Here's a secret that a few lucky people already know: summer isn't the best time to own a convertible, the fall is.
Weeks like these, when the leaves crackle underfoot and cold air nips at your ears, are a time of bliss. Simply lower the roof, crank up the heater, and go for a blast. The days are short, so you might as well take advantage of them.
I'd never really thought of myself as a convertible person. There's an air of Hawaiian-shirt-plus-yellow-Corvette to the image. Instead, I favoured a coupe or sedan or hatchback, something practical and focused on the task of driving.
However, when you're staring down a week's forecast of sun, it's hard not to be a fan of open-topped motoring. There was a time, you know, when people thought that convertibles might be banned outright. It's why the Porsche 911 Targa exists – Porsche was of the opinion that drop-tops would be off the menu in North America in the 1970s, so they built a car with a sort of integrated roll-bar.
Anyway, the end of the year is actually a pretty good time to buy a convertible if you've been thinking about it. There's still a last sliver of daylight to get some use out of the thing, and most people are buttoning up their garages for the winter. You can get a deal on a 2019 year model, and/or win a bargain as someone realized they have to choose garage space between a massive new ride-on lawnmower or the ragtop they hardly used this year.
Here are a few of the best ways to get top-down fun when the sun gets up late and goes to bed early.
Best roadster: Mazda MX-5
It's still the king. The MX-5 is one of the last proper two-seater open-topped roadsters out there, having survived multiple attempts by other automakers to capture the magic.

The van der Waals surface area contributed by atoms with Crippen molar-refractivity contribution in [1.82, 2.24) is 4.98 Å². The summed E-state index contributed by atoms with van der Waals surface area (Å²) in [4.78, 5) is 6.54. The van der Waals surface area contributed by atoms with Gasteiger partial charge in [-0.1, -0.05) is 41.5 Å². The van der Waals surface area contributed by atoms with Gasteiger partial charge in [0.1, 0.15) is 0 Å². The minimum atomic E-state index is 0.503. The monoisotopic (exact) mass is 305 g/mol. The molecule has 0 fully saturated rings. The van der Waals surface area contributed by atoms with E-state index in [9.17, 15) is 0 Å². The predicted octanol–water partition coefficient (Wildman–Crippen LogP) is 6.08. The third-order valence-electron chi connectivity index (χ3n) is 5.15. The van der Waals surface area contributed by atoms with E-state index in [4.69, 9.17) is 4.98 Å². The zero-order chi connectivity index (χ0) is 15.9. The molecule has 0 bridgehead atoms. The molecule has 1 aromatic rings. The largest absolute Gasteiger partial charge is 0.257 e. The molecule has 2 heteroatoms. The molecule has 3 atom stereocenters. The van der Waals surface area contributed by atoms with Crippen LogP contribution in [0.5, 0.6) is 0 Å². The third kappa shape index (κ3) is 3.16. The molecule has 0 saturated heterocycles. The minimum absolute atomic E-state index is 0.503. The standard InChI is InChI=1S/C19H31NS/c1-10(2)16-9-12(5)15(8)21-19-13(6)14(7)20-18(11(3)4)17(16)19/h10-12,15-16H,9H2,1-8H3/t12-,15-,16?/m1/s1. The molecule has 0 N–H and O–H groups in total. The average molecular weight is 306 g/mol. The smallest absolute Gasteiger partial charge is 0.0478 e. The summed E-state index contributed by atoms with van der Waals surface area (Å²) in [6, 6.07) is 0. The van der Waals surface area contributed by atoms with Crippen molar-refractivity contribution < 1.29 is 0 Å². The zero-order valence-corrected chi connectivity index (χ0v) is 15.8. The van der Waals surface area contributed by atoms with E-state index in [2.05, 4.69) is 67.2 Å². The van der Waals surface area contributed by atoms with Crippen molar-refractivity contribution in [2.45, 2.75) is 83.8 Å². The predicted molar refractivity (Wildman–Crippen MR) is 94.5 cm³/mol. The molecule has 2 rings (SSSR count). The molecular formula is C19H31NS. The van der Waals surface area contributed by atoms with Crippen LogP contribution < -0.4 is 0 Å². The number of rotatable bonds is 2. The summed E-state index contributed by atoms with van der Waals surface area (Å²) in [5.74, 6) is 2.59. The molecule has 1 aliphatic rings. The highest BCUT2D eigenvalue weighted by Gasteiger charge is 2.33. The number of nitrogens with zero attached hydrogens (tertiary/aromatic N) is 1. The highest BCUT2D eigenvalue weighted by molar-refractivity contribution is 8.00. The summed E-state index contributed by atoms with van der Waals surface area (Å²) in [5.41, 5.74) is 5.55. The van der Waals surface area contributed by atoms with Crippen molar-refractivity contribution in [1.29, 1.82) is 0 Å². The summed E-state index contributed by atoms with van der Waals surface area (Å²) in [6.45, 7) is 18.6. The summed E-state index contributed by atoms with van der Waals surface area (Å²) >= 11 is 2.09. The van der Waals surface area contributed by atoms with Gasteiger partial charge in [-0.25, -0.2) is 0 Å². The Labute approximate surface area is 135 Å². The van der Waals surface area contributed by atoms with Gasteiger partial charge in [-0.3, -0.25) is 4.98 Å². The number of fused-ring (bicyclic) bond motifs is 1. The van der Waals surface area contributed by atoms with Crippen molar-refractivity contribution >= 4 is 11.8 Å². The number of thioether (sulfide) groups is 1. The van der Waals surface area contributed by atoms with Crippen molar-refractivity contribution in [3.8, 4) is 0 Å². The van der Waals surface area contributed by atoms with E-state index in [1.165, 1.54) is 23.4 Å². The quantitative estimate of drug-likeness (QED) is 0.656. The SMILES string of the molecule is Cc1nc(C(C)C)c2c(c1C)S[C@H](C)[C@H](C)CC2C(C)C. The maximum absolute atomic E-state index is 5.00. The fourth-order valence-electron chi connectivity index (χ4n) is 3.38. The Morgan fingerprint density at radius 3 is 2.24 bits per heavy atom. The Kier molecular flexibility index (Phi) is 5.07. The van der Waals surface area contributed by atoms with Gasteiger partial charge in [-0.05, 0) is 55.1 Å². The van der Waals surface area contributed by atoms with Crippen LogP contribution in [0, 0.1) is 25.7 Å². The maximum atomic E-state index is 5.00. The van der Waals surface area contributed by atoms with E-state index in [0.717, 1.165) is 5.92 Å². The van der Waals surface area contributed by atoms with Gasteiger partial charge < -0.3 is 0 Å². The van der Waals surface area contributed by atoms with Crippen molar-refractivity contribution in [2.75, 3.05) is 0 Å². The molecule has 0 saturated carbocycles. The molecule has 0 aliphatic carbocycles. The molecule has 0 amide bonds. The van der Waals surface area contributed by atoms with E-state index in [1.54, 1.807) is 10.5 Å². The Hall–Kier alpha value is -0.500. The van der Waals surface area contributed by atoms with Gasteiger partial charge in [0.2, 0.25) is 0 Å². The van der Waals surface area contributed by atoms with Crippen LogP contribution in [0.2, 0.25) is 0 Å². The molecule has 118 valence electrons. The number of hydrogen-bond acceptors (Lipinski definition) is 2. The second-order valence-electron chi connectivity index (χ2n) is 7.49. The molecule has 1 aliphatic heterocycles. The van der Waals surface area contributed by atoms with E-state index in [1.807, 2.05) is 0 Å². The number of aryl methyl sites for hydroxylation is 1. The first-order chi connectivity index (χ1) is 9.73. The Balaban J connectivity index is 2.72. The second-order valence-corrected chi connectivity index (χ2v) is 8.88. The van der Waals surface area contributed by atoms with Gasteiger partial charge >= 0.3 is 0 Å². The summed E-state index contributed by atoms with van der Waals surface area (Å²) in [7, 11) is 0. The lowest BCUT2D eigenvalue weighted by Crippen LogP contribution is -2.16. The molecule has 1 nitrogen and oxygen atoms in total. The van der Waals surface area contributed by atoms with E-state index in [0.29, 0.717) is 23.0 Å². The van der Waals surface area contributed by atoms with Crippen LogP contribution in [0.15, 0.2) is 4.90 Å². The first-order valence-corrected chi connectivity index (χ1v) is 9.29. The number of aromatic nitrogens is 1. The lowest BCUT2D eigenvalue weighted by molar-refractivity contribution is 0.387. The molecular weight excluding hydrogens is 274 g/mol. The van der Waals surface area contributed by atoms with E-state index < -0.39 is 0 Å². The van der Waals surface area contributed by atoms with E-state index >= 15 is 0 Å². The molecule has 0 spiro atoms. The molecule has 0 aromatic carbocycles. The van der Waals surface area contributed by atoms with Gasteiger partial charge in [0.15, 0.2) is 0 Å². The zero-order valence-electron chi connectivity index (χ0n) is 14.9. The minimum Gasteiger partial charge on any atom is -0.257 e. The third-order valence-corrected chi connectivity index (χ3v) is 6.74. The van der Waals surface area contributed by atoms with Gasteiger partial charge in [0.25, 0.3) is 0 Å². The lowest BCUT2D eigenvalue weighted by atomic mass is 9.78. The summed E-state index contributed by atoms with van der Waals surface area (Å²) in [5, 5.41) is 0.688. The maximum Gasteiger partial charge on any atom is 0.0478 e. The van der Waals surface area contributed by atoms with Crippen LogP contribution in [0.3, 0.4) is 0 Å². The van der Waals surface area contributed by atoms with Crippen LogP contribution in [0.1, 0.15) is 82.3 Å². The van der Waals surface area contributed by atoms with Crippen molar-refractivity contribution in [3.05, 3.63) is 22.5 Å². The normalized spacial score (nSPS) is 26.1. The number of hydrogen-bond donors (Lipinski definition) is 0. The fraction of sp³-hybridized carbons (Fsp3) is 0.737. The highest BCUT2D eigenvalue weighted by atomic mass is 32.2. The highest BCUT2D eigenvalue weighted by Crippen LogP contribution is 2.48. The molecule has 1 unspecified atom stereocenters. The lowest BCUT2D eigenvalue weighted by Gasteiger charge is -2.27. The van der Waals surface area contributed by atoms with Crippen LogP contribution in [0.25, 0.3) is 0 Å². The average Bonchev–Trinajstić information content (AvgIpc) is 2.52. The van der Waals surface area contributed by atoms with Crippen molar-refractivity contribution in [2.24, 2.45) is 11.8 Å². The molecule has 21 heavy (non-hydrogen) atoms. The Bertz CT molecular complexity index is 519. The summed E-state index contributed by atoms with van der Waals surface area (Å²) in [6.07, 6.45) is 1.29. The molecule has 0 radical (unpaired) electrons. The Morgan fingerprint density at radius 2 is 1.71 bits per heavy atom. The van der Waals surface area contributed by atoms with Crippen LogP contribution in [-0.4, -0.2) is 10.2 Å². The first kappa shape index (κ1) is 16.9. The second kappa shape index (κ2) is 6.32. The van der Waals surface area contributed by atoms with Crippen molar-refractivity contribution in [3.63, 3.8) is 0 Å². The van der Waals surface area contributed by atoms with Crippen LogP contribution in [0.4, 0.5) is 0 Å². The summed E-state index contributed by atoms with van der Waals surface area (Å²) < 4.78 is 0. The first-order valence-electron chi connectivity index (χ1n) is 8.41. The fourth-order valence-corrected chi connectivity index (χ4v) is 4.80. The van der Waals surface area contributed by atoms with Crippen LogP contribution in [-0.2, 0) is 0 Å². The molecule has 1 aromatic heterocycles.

At 30, there are literally a million MX-5s to choose from. Generally speaking, the newest one you can afford is the best. The latest edition, with its upgraded engine, is an utter delight to drive. It's very quick, with sharp handling, and a chassis that'll teach you a thing or two about driving dynamics. But the original, the NA, is still a charmer, as are the second generation and third generation cars. The latter, with the folding hardtop, is probably the most livable for a daily driver.
The first cars are now eligible for collector plates, which makes for cheap insurance. Regrettably, this has driven prices up a bit, but they're still inexpensive overall. Mazda's got a new program that will let you order hard-to-find parts for your classic NA Miata, so there's never been a better time to buy one.
Best four-seater: Ford Mustang
Part of the greatest joy in a convertible is sharing the experience with someone else. If you've never taught your kids about sticking their arms up into the slipstream, then you should get on that. It's wonderful stuff.
And, happily, it's an accessible experience thanks to the Ford Mustang. If, for instance, a convertible is something that only really makes sense on a family vacation, then you can simply rent a Ford drop-top the next time you head south for the winter. There's pretty much guaranteed to be one in the rental fleet, wherever you go.
For your own garage, the Mustang comes with a range of engine options. The four-cylinder turbo is up to the task, especially for a car you might commute in, but I'd recommend the V-8, as it comes with a great soundtrack. Just make sure to power down that soft top every chance you get.
Best luxury choice: Mercedes S-Class convertible
Hoo boy, this is an expensive one. The S-Class has probably the best convertible experience you can have outside of a Rolls-Royce, and might even have better seats than the Roller. All Mercedes open-topped models come with a neat feature called air-scarf, which blows warm air around your neck.
It's wonderful, and as the S-Class is more suited to wafting rather than sporty driving, it's the best way to enjoy a convertible even when there's plenty of traffic out.
Best luxury boat on a budget: any old Cadillac
One of the undiscovered secrets of the motoring world is how inexpensive big American land yachts have become. They aren't collectible, and they are underappreciated. For value per pound, you can't do better.
Sure, they're floaty to drive, and interior quality is not really on the menu. However, a big Yank tank from the 1970s or 1980s (honorable mention to Buick) is one of the essential motoring experiences you can have.
Think Los Angeles low-rider, except on a dollar-menu budget. Get out for a cruise while the sun is still shining, and then moor your inexpensive ocean liner when the snow starts falling.
Brendan McAleer is a freelance writer and automotive enthusiast. If you have a suggestion for a column, or would be interested in having your car club featured, please contact him at firstname.lastname@example.org. Follow Brendan on Twitter: @brendan_mcaleer.